It was only now that they could see the Haltija pass in front of them that Jarl and Knud could appreciate the enormity of the Riddari mountain range. On their journey from Einn along the small roads and paths which ran alongside it they had not realised just how much the landscape rose up to meet the mountains. Now, as they stood at the foot of the Haltija pass, they could see the break in the mountains as though an enormous trench had been dug through them, while the peaks on either side were completely hidden in clouds. The strip of wasteland which passed through the Haltija was barren of any kind of trees or bushes. Long, wiry, dark green grass which spread down from the plains on the other side of the Riddari grew everywhere. There were no trees, just the grass and the wind which cut through them like dozens of little needles. The air was noticeably colder.
“Is that Castra?” Jarl pointed what looked like a large stone fortress in the distance.
“Yes. Once we get there, we’ll have to wait for a caravan to leave. I don’t know how long that’ll be. At this time of year there’s normally one every three or five days. We shouldn’t have to wait long, hopefully.”
“Why can’t you take us?” Knud asked.
“I’ll still take you, but it’s not safe for us to go alone. We’re safer in a larger group.”
Jarl kept a tight hand on Knud’s reigns as they rode ahead. Something about the pass made him nervous, and it wasn’t just him who felt this way. Astrid carried her hammer ax in her hand for the first time since Einn and had pulled her hair back from her ears so that she could hear as well as possible.
“Just a feeling,” Astrid whispered back. “Pass me my wolf skin.” Jarl did as she asked him and pulled her wolf skin off Knud’s shoulders. “And Knud should ride with you, just in case.”
She took the skin from him and pulled the wolf’s head tightly over her own. The closer they got to Castra the more she felt the hairs at the back of her neck stand on end. Something was very, very wrong.
For once Knud didn’t ask any questions. Jarl kept one arm around Knud’s waist and the other tightly on the reigns. The wind was so much colder than it had been along the Riddari.
Jarl pulled the reigns back and watched Astrid. Her eyes were narrowed on Castra.
“I can’t hear anything from Castra, there’s nobody inside the town.”
“Maybe they’re all asleep?” Knud suggested.
Astrid shook her head nervously. “Maybe.”
* * *
By the time they reached the walls it clear that something was very wrong. Broken arrows dotted in the thick grass everywhere. Astrid pulled her veil over her nose. The smell of blood overwhelmed her acute sense of smell.
“What is it?”
“Blood, I can smell blood everywhere.”
When they reached the gates Astrid’s face fell.
“What is that?” Knud asked. Painted over the gate in what looked like blood was an enormous symbol he didn’t recognise.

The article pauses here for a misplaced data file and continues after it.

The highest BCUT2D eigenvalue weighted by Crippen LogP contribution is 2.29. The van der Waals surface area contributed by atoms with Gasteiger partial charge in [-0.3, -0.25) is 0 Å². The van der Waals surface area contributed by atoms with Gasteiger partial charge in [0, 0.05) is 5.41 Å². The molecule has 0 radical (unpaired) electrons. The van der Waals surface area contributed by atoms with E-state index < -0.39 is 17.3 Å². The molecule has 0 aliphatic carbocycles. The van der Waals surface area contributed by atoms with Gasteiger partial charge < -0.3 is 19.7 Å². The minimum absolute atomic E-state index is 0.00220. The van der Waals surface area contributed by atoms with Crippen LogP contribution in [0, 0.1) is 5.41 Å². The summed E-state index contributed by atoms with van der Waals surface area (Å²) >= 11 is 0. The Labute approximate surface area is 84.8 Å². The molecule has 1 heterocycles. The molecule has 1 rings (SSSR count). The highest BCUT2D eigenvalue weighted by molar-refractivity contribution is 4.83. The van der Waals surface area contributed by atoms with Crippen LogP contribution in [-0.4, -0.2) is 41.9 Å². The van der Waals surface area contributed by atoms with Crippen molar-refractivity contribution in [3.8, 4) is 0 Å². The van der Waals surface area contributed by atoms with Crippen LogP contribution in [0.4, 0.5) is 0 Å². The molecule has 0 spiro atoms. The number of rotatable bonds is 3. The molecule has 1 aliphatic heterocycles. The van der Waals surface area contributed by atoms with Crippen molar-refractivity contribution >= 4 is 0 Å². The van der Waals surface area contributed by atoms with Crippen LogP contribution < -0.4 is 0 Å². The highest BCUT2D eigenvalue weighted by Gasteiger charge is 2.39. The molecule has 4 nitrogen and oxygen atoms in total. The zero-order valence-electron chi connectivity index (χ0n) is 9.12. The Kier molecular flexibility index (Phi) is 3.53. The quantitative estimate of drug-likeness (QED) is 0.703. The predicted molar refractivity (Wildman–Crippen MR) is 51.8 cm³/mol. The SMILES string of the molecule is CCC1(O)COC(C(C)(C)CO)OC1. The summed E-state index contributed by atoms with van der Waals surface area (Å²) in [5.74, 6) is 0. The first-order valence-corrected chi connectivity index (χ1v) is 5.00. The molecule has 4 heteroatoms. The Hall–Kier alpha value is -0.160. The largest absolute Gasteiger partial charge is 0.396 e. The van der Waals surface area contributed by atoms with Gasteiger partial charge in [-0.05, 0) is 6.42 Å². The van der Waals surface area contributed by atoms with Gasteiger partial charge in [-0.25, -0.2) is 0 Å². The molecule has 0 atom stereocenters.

Astrid looked around them, a worried expression on her face.
“What’s wrong?” Jarl asked.
“Moldof, that’s his mark. We need to leave.” Astrid looked around for several moments and then eventually back at Jarl. “If you want to get to Lǫgberg we’re going to have to run for it. If Moldof took Castra then he’s probably patrolling the pass, nobody will be sending caravans through the pass now.”
Jarl looked down at Knud and back at Astrid. “How long will it take us to reach Waidu?”
“Three or five days before we reach the Waidu pass, but I think Moldof will be watching the pass if he’s attacked Castra. I’ll take you through the Three Sisters pass. The goblins wouldn’t dare to go near it.”
“Why won’t they go near it?”
“Frǫoðleikr, you know the leshy by the river? Well, any leshy in the Three Sisters pass will be the dangerous kind. You’ll need to stay close to me and be ready to run at any moment. If we’re lucky the leshy will be the only frǫoðleikr there. I can’t lie, it’ll be very dangerous. Going to Isca would be safer.”
“That’s a human town, isn’t it?”
“Yes, it’s in the human lands, towards the gold coast.”
Jarl hand his hands through his hair and tried to think as calmly as he could.
“No, we need to get to Lǫgberg.”
Astrid’s face dropped, but she still nodded her head. “Alright. Everything that isn’t absolutely necessary we need to leave here. Keep Knud’s pony, but you need to be ready to leave it behind. We might need the distraction.”
“Leave my pony?” Knud’s lower lip trembled. “But what if they hurt it?”
“They won’t hurt it,” Astrid lied. “Now hurry, we need to leave as soon as possible.”
While Astrid watched the plains Knud and Jarl pulled everything from their bags that they did not need and tossed it onto the ground. Astrid pulled her wolf skin a little closer and ran through the route they would take in her mind.
She knew that Moldof had tried to attack Castra in the past, but she would never have believed that he could actually do it. The only thing that eased her mind what that the smell of blood was not fresh. The battle would have taken place at least five days ago. Still, the faster they left the safer she would feel.
“Can you ride without the saddle?” Astrid asked as she looked back at them. Jarl nodded. “Good, then you should leave that behind too, Knud, help me take this all inside.”
Careful not to step too close to the ponies Astrid picked up the two saddles Jarl had untied. Knud waited behind her.